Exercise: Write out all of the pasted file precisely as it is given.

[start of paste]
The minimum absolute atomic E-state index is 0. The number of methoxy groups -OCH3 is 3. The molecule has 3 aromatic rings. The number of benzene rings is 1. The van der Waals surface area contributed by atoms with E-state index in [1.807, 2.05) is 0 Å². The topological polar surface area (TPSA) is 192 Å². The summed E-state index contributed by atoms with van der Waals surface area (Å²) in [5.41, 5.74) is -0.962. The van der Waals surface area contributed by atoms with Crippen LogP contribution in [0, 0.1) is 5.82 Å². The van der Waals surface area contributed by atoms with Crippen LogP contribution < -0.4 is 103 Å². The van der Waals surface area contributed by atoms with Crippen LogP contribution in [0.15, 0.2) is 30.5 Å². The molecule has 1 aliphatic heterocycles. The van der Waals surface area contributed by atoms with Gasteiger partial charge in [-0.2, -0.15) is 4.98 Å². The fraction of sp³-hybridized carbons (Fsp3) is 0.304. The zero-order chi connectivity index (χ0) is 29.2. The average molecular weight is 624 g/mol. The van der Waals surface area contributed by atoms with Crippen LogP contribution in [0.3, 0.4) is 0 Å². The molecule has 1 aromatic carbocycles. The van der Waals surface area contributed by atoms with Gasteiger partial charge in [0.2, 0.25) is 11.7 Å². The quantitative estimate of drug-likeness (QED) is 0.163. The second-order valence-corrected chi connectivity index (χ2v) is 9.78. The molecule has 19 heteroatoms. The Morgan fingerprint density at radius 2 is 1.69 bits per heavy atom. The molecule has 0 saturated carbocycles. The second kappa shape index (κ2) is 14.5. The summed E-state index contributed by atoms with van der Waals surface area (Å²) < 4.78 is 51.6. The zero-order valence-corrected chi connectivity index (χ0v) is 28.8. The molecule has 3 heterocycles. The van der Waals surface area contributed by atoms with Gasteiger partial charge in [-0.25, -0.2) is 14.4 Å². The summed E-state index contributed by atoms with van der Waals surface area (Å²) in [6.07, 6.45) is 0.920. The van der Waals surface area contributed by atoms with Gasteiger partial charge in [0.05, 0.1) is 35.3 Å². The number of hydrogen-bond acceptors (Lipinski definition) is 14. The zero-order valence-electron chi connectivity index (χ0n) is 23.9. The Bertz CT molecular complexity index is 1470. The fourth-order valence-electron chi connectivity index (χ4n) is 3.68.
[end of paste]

The minimum absolute atomic E-state index is 0. The number of methoxy groups -OCH3 is 3. The molecule has 3 aromatic rings. The number of benzene rings is 1. The van der Waals surface area contributed by atoms with E-state index in [1.807, 2.05) is 0 Å². The topological polar surface area (TPSA) is 192 Å². The summed E-state index contributed by atoms with van der Waals surface area (Å²) in [5.41, 5.74) is -0.962. The van der Waals surface area contributed by atoms with Crippen LogP contribution in [0, 0.1) is 5.82 Å². The van der Waals surface area contributed by atoms with Crippen LogP contribution < -0.4 is 103 Å². The van der Waals surface area contributed by atoms with Crippen LogP contribution in [0.15, 0.2) is 30.5 Å². The molecule has 1 aliphatic heterocycles. The van der Waals surface area contributed by atoms with Gasteiger partial charge in [-0.2, -0.15) is 4.98 Å². The fraction of sp³-hybridized carbons (Fsp3) is 0.304. The zero-order chi connectivity index (χ0) is 29.2. The average molecular weight is 624 g/mol. The van der Waals surface area contributed by atoms with Crippen LogP contribution in [0.3, 0.4) is 0 Å². The molecule has 1 aromatic carbocycles. The van der Waals surface area contributed by atoms with Gasteiger partial charge in [0.2, 0.25) is 11.7 Å². The quantitative estimate of drug-likeness (QED) is 0.163. The second-order valence-corrected chi connectivity index (χ2v) is 9.78. The molecule has 19 heteroatoms. The Morgan fingerprint density at radius 2 is 1.69 bits per heavy atom. The molecule has 0 saturated carbocycles. The second kappa shape index (κ2) is 14.5. The summed E-state index contributed by atoms with van der Waals surface area (Å²) < 4.78 is 51.6. The zero-order valence-corrected chi connectivity index (χ0v) is 28.8. The molecule has 3 heterocycles. The van der Waals surface area contributed by atoms with Gasteiger partial charge in [-0.25, -0.2) is 14.4 Å². The summed E-state index contributed by atoms with van der Waals surface area (Å²) in [6.07, 6.45) is 0.920. The van der Waals surface area contributed by atoms with Gasteiger partial charge in [0.05, 0.1) is 35.3 Å². The number of hydrogen-bond acceptors (Lipinski definition) is 14. The zero-order valence-electron chi connectivity index (χ0n) is 23.9. The Bertz CT molecular complexity index is 1470. The fourth-order valence-electron chi connectivity index (χ4n) is 3.68.